False Negatives: The Danger that Lurks Within
We all know that an excess of false positives results in a huge waste of time for AML investigators, which translates to significant and unnecessary cost. It also impedes a bank’s ability to target legitimate money laundering events.
But is the attention we pay to false positives causing us to overlook the hidden dangers of false negative alerts?
While more attention tends to be given to false positive alarms, false negatives can be much more dangerous. Simply defined, a false negative indicates there is no crime, when in fact there is one. Such alerts are overlooked because, as far as investigators are concerned, they don’t exist.
It’s estimated that anti-money laundering (AML) programs have less than 0.1 percent impact on criminal financial crime. This makes the impact of false negative alerts even more concerning.
A primary worry to financial institutions should be the effect false negatives have on their own financial well-being. Federal regulations call for stiff penalties when criminal activity goes undetected. Not catching false negatives greatly increases the incidents of these hefty fines. And when banks are penalized for not adhering to FinCrime detection laws, they risk damaging their credibility with both the industry and consumers.
As criminals become more technologically advanced, they learn how to avoid most red flags of conventional detection systems. And as crime, transactions and data volumes continue to increase, false negatives play an even bigger role in making it harder for banks to find and report real crime…and authorities are not particularly apt to accept excuses.
Many experts agree that some of the most-common causes of false negative alerts include system shortcomings, lack of data and user error. But often overlooked is that when we tighten rule thresholds to reduce the number of false positives, we inadvertently increase false negative alerts. So, in trying to solve one problem, we create another.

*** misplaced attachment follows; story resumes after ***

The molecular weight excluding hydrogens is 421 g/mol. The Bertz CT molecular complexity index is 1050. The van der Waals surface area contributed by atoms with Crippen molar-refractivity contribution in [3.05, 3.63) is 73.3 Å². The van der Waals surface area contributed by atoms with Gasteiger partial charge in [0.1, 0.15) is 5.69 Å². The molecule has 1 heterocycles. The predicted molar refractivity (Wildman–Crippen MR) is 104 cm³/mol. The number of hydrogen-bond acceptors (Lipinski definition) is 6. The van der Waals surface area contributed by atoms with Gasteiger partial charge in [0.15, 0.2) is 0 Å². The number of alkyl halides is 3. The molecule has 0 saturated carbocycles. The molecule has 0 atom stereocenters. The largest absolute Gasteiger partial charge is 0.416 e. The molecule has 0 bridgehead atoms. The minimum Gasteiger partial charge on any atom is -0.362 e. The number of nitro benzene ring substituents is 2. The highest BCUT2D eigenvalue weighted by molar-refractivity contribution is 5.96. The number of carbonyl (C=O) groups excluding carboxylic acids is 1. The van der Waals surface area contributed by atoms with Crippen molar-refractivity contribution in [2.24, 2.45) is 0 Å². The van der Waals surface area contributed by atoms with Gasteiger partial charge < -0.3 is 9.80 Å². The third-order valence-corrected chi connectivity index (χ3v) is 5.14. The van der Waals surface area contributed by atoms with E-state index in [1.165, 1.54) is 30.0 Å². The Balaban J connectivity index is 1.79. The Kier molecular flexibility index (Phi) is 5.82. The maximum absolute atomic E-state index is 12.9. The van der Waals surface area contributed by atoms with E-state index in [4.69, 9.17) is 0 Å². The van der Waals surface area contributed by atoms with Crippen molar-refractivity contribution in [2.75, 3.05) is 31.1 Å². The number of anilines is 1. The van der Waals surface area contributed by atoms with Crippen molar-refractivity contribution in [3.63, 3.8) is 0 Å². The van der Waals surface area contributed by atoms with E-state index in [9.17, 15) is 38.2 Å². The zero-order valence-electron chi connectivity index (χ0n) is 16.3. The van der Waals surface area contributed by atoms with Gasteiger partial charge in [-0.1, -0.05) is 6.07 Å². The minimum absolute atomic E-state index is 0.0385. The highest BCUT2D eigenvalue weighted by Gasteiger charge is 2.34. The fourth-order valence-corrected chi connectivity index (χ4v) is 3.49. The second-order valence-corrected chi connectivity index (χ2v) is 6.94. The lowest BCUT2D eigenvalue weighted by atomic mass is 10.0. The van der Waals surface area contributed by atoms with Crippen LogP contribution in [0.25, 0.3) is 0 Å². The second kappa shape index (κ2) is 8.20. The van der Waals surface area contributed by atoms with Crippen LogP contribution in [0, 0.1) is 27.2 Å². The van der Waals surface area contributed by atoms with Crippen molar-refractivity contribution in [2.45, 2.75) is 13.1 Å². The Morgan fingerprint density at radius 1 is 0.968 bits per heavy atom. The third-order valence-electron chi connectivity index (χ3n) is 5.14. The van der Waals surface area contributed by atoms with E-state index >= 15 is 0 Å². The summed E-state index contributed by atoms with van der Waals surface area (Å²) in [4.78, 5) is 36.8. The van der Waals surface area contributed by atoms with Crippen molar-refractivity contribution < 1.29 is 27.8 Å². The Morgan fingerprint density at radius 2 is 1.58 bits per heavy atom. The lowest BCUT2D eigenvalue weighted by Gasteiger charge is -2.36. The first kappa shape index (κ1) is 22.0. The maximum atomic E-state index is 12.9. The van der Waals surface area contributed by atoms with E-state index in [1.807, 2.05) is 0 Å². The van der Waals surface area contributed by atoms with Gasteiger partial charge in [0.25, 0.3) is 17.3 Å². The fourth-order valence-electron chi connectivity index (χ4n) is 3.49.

As with the misrepresentation of false positives, traditional rule-based detection systems are notorious for getting false negatives wrong. They apply static rules in a dynamic-risk world, where money launderers utilize ever-changing methods for inserting and layering the origins of unlawful funds. Traditional transaction monitoring systems with 1-3% SAR ratios cause investigators untold sleepless nights worrying about risk that’s going undetected.
Unfortunately, a large segment of the banking sector relies upon outdated AML methodology to detect criminal activity. What must be done to reduce false negatives is the same thing needed to reduce false positives…tackle the problem holistically with entity-based, supervised and unsupervised machine learning. By doing so, banks can successfully identify both known and unknown suspicious behavior. Accounts that once appeared to be unrelated are correctly flagged as interconnected, greatly increasing relevant alarms, while reducing both false positive and false negative alerts.
As mentioned earlier, less than one percent of all laundered money is successfully intercepted by authorities each year. Existing transaction monitoring systems are way too antiquated to do the job. AML teams must embrace a machine learning approach that is precise and can’t be fooled in a predictable way by criminals. That is how the industry will reduce false negatives and create risk-based compliance programs that finally give FinCrime a run for its money.